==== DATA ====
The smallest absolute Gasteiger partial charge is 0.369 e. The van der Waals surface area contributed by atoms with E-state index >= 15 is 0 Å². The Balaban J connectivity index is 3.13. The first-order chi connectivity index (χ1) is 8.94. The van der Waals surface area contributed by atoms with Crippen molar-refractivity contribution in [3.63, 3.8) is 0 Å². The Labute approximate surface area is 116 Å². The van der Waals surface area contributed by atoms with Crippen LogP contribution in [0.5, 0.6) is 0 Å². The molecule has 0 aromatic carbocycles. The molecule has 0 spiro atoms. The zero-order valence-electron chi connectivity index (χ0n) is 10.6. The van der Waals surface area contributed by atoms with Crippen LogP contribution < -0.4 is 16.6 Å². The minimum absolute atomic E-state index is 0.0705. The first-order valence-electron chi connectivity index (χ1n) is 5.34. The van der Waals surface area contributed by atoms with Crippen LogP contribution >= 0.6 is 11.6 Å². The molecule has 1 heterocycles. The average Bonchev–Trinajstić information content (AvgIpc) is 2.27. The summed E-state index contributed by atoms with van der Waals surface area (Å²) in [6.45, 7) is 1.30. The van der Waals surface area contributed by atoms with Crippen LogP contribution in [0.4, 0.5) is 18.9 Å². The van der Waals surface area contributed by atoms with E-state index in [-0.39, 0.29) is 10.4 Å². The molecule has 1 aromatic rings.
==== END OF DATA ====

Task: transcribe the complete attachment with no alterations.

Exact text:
The smallest absolute Gasteiger partial charge is 0.369 e. The van der Waals surface area contributed by atoms with E-state index >= 15 is 0 Å². The Balaban J connectivity index is 3.13. The first-order chi connectivity index (χ1) is 8.94. The van der Waals surface area contributed by atoms with Crippen molar-refractivity contribution in [3.63, 3.8) is 0 Å². The Labute approximate surface area is 116 Å². The van der Waals surface area contributed by atoms with Crippen LogP contribution in [0.5, 0.6) is 0 Å². The molecule has 0 aromatic carbocycles. The molecule has 0 spiro atoms. The zero-order valence-electron chi connectivity index (χ0n) is 10.6. The van der Waals surface area contributed by atoms with Crippen LogP contribution < -0.4 is 16.6 Å². The minimum absolute atomic E-state index is 0.0705. The first-order valence-electron chi connectivity index (χ1n) is 5.34. The van der Waals surface area contributed by atoms with Crippen LogP contribution >= 0.6 is 11.6 Å². The molecule has 1 heterocycles. The average Bonchev–Trinajstić information content (AvgIpc) is 2.27. The summed E-state index contributed by atoms with van der Waals surface area (Å²) in [6.45, 7) is 1.30. The van der Waals surface area contributed by atoms with Crippen LogP contribution in [0.4, 0.5) is 18.9 Å². The van der Waals surface area contributed by atoms with E-state index in [-0.39, 0.29) is 10.4 Å². The molecule has 1 aromatic rings.